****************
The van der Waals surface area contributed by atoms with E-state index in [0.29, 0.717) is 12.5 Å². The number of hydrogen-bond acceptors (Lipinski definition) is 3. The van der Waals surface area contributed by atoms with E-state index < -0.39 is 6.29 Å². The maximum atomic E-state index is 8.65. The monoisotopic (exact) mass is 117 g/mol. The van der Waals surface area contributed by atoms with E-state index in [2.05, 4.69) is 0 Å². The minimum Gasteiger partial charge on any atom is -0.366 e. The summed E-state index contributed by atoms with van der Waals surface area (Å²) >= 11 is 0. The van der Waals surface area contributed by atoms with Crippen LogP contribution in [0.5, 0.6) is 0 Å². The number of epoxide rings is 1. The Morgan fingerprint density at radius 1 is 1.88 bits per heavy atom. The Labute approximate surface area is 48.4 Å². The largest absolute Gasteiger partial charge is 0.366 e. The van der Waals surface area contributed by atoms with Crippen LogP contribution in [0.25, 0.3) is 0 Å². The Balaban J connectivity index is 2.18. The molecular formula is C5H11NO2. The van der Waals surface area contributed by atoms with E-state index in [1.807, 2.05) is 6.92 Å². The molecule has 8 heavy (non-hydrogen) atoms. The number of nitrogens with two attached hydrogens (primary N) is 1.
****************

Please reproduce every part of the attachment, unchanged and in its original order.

The van der Waals surface area contributed by atoms with E-state index in [0.29, 0.717) is 12.5 Å². The number of hydrogen-bond acceptors (Lipinski definition) is 3. The van der Waals surface area contributed by atoms with E-state index < -0.39 is 6.29 Å². The maximum atomic E-state index is 8.65. The monoisotopic (exact) mass is 117 g/mol. The van der Waals surface area contributed by atoms with E-state index in [2.05, 4.69) is 0 Å². The minimum Gasteiger partial charge on any atom is -0.366 e. The summed E-state index contributed by atoms with van der Waals surface area (Å²) >= 11 is 0. The van der Waals surface area contributed by atoms with Crippen LogP contribution in [0.5, 0.6) is 0 Å². The number of epoxide rings is 1. The Morgan fingerprint density at radius 1 is 1.88 bits per heavy atom. The Labute approximate surface area is 48.4 Å². The largest absolute Gasteiger partial charge is 0.366 e. The van der Waals surface area contributed by atoms with Crippen LogP contribution in [0.25, 0.3) is 0 Å². The Balaban J connectivity index is 2.18. The molecular formula is C5H11NO2. The van der Waals surface area contributed by atoms with E-state index in [1.807, 2.05) is 6.92 Å². The molecule has 8 heavy (non-hydrogen) atoms. The number of nitrogens with two attached hydrogens (primary N) is 1.